But no, she told herself, shouldering her bag and moving toward the front doors of the school.
Loomis was in his office, conferring intensely with what seemed to be his whole staff. Kate noticed two policemen sitting in chairs by the door—looking almost, she thought, like kids in trouble. There was no secretary in sight, so Kate walked right in, her anger slowly building. One of the men looked up. “I’m Kate McGaney,” she said simply.
“Miss McGaney!” the principal exclaimed with a start. The others all looked at her.
“We have a problem?” Kate asked quietly.
“Well…Miss McGaney, uh, welcome to Eisenhower. Yes, well, we do. It’s very unfortunate. Won’t you sit down? Uh—Roberta, do you mind?”
“No, Rance. Ms. McGaney, here, please sit down,” the woman said, offering her chair. She looked somewhat older than Kate, wore a gray pin-striped business suit.
“Miss McGaney,” Loomis began, “I have to appraise you of the situation here, which all happened real…real suddenly. We called your home number last night, what, Bonnie, three or four times?”
“I was out late,” Kate said. “Didn’t check my messages.”
“Of course,” Loomis intoned. “Anyway, what happened is real unfortunate. A young man who lives in a town up the highway…well, he committed suicide two days ago. And that really upset people around here.” He paused.
“Oh!” Kate said. “I’m…I’m so sorry!” Then she frowned in confusion. “Is that why…? I mean…what’s that got to do with the picketing?”
“Well, people are very upset, particularly some of our local clergy…”
Pastor Jack, Kate thought grimly.
“…because,” Loomis continued, “the boy was very involved in Satanic rock music…”
“Rance,” the woman named Roberta interrupted, “You can’t say that! Plenty of kids like rock and don’t get into trouble!”
The principal frowned but nodded slightly, then went on. “This boy—Mike Breadley. He was a, you know, a ‘metal head’—that’s what the young people call it. Shut himself up in his room, blacked out the windows, listened to Black Sabbath, that kind of thing…”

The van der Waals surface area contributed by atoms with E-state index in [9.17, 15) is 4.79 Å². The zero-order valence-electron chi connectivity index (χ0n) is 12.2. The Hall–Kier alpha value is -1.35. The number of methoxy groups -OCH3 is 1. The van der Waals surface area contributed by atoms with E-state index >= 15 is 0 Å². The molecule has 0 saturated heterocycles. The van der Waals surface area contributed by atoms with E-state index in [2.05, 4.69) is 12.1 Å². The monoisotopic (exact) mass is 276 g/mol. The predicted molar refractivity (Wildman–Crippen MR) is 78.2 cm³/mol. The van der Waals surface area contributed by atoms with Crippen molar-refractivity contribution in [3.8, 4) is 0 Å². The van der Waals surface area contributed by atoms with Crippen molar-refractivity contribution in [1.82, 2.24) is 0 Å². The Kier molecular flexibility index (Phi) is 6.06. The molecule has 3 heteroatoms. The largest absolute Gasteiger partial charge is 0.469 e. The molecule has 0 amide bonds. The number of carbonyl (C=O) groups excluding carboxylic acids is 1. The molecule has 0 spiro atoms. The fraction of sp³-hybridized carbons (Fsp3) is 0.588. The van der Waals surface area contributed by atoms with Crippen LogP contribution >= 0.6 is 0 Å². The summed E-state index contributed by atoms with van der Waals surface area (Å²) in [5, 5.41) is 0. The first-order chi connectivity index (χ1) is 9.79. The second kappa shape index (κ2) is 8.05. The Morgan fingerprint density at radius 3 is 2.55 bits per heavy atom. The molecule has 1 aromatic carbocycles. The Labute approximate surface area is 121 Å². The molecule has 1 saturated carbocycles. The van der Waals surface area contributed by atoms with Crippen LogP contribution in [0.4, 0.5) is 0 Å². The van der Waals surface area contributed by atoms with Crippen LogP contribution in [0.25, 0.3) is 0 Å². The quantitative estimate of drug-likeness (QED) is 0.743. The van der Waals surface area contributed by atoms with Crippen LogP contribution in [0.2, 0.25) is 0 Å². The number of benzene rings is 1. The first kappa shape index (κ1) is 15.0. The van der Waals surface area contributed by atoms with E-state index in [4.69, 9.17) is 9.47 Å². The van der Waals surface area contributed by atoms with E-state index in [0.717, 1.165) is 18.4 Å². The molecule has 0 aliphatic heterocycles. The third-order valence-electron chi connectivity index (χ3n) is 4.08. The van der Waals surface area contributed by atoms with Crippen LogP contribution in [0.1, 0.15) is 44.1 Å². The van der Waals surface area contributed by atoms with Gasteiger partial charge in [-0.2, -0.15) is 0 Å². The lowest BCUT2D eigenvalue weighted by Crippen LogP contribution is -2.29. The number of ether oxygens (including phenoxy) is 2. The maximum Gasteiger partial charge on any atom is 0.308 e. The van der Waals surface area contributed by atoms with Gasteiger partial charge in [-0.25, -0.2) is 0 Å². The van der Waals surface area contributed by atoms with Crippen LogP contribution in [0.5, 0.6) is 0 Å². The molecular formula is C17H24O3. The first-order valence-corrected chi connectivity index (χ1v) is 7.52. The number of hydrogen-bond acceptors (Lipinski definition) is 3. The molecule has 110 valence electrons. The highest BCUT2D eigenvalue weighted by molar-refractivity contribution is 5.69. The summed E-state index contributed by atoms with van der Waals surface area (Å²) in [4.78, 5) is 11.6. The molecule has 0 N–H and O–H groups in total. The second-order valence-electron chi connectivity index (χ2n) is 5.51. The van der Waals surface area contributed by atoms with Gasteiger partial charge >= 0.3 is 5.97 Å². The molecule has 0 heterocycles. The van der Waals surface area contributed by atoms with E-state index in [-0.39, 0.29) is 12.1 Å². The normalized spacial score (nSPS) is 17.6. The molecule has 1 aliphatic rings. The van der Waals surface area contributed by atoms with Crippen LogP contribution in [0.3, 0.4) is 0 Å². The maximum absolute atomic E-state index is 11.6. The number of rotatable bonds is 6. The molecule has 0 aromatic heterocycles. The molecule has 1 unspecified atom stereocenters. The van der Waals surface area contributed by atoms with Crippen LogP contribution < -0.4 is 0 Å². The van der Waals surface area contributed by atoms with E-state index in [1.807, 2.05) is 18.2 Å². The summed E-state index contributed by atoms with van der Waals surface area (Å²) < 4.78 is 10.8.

Kids still listen to Black Sabbath? Kate wondered.
“He had emotional problems, we understand,” Roberta went on, turning to Kate, “and there are still questions about what was really going on in the family. But he shot himself—no doubt about that. And with Columbine still so fresh in everyone’s memories…” Her voice trailed off. “I’m sorry—I’m Roberta Scott, vice-principal.” She reached for Kate’s hand and shook it.
“But I’m still confused,” Kate said. “One of your students…”
“Oh, he wasn’t one of our students,” Loomis interjected.
“Whoa!” Kate said, her anger brightening a good deal. “A kid who doesn’t even go to this school—who may or may not have been a Satanist—who lives in another town—kills himself—and people in this town don’t want me to tell harmless fairy tales because they have witches and shape-shifters in them? I know you get the news here; surely you know this kind of thing has happened before. And has ended up in court, I might add.” Shut up before you go too far, she told herself—if you haven’t already.
“That’s right, Ms. McGaney,” Roberta jumped in. “And we’re not going to let them stop the storytelling assembly—are we, Rance?” She looked keenly at the principal.
“All right, Roberta, all right. I know it’s a First Amendment thing. And I don’t want the Denver papers branding us hicks and fanatics. But tell her the rest.”
Roberta looked down for a moment. “Ms. McGaney. We have an open-door policy here at Eisenhower. Not only for students’ families—for the whole community. We want a school/community partnership, you see—‘It takes a village’ kind of thing. But in this instance—which we certainly didn’t foresee…”
Kate had no trouble figuring out the rest. “In other words,” she finished grimly, “anybody who wants to can come to the assembly. And things could get ugly.”
The vice-principal’s eyes were full of embarrassment. “That’s right.” There was a pause.
Loomis cleared his throat. “We’ve got some security here for you, Miss McGaney. You’ll be safe. You can be sure about that.”
The two cops outside; of course. She was about to tell stories to middle-school kids while flanked by policemen. It was all a dream.
“There’s an old story about this,” Kate said, with what she hoped was breeziness. She stood up. “It’s about Daniel—a man of God. A man who told stories to a godless king, Nebuchadnezzar, and interpreted the king’s dreams. The king threw him into the lions’ den. You all remember that one? Ask them out on the sidewalk—they read the Bible.